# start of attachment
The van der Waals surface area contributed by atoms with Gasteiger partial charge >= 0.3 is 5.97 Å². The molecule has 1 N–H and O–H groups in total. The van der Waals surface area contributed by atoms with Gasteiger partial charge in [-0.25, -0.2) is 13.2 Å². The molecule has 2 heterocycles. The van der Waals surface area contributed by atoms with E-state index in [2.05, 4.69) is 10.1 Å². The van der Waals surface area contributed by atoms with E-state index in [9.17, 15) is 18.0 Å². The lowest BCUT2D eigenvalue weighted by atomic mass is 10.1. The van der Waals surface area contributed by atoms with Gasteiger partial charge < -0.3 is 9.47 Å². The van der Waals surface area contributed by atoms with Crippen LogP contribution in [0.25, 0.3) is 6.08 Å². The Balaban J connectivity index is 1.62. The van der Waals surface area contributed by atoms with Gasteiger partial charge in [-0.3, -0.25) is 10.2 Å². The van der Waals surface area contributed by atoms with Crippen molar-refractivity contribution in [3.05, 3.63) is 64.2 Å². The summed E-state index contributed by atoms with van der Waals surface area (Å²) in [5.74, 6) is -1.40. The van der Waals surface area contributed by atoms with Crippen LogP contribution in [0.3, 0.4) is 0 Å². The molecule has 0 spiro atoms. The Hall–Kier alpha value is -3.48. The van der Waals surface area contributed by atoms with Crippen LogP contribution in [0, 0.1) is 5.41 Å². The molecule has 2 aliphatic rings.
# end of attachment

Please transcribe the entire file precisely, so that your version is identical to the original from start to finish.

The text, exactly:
The van der Waals surface area contributed by atoms with Gasteiger partial charge >= 0.3 is 5.97 Å². The molecule has 1 N–H and O–H groups in total. The van der Waals surface area contributed by atoms with Gasteiger partial charge in [-0.25, -0.2) is 13.2 Å². The molecule has 2 heterocycles. The van der Waals surface area contributed by atoms with E-state index in [2.05, 4.69) is 10.1 Å². The van der Waals surface area contributed by atoms with E-state index in [9.17, 15) is 18.0 Å². The lowest BCUT2D eigenvalue weighted by atomic mass is 10.1. The van der Waals surface area contributed by atoms with Gasteiger partial charge < -0.3 is 9.47 Å². The van der Waals surface area contributed by atoms with Crippen LogP contribution in [0.25, 0.3) is 6.08 Å². The Balaban J connectivity index is 1.62. The van der Waals surface area contributed by atoms with Gasteiger partial charge in [-0.3, -0.25) is 10.2 Å². The van der Waals surface area contributed by atoms with Crippen molar-refractivity contribution in [3.05, 3.63) is 64.2 Å². The summed E-state index contributed by atoms with van der Waals surface area (Å²) in [5.74, 6) is -1.40. The van der Waals surface area contributed by atoms with Crippen LogP contribution in [0.3, 0.4) is 0 Å². The molecule has 0 spiro atoms. The Hall–Kier alpha value is -3.48. The van der Waals surface area contributed by atoms with Crippen LogP contribution in [0, 0.1) is 5.41 Å². The molecule has 2 aliphatic rings.